Monday, July 26, 2010

Cannonball Read #28: The Gun Seller by Hugh Laurie

This book is a bit of a cheat for me because I've actually read it several years ago. I think I bought it at an airport because of Hugh Laurie, read it during my flight, and then promptly misplaced it. When I saw it at the library, I decided to revisit it since I really don't remember much about it.

So I'm happy to say that it's just as satisfying a read the second time around. Laurie's voice is very humorous and dry throughout the novel so even at the high-intensity parts, I was still smiling to myself. His hero and narrator, Thomas Lang, seems like a pretty ordinary guy except for the fact that he's a total bad ass; Laurie writes him as so nonchalant a character that every time Lang manages to squeak past trouble, even he seems surprised at his own skill and luck.

Though there seems to be a twist in every chapter, I think this book is definitely more character-driven. We rely a lot on the narration of Lang to keep us focused on the details of his situations, and it's such a good thing that Laurie, and therefore Lang, is hilarious. If not, I think the plot might have been a little convoluted.

It begins with Lang being offered a job to assassinate a rich American industrialist. Being a good man, he refuses, and then decides to take the further step of warning the American industrialist of the assassination. From there, he falls into a giant international conspiracy that involves the CIA, MI6, and an evil billionaire whose name sounds like "murder." Lang is pulled into this because he seems to be a hopeless and hapless romantic, in love with the beautiful daughter of the American industrialist. Yet he also seems unable or unwilling to stop the proverbial wheels from turning, and is just swept along for a long, fast-paced ride where he's beaten up on, shot at, forced to take on and shed identities, improvise on a high-speed swerving motorcycle chase, and maybe partake in the occasional sexy time with a femme fatale. It is to Laurie's comedic credit that Lang is able to eke out the sarcasm and wit during this insane plot and still be believable as a character.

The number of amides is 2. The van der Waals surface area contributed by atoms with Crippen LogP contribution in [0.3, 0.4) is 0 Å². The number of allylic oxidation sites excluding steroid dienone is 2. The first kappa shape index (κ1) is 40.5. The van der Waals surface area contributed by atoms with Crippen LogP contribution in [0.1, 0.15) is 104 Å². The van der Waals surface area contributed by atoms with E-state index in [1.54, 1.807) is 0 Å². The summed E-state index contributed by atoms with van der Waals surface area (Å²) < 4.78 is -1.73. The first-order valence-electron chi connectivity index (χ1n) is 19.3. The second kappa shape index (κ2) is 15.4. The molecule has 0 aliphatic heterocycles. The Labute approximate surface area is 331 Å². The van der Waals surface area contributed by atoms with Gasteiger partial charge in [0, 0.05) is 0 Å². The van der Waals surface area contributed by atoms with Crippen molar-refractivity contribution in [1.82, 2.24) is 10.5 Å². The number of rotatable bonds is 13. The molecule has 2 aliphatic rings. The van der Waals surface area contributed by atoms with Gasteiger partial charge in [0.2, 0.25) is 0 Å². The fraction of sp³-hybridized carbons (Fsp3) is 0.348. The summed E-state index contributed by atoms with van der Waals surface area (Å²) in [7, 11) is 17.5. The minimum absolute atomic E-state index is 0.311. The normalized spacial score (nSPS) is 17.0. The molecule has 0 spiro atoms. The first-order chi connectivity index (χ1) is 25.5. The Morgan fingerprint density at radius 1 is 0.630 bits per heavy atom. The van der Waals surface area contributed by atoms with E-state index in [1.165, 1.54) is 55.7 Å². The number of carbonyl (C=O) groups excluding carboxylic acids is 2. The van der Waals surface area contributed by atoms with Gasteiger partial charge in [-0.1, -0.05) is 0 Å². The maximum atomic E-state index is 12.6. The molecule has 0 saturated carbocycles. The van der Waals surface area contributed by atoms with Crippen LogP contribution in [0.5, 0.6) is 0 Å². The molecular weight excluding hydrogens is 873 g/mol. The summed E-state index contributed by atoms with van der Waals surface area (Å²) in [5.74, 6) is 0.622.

I wish I could end with some quippy quote from the book, but I feel like I would be short-changing the humor so inherent throughout the entire novel. If it is possible, Laurie's comedy on the page is just as successful as his performances. It also helps that I kept picturing House (Yes, Gregory House, not Laurie), except less of a curmudgeon, as Lang – which made for a very pleasant read indeed.

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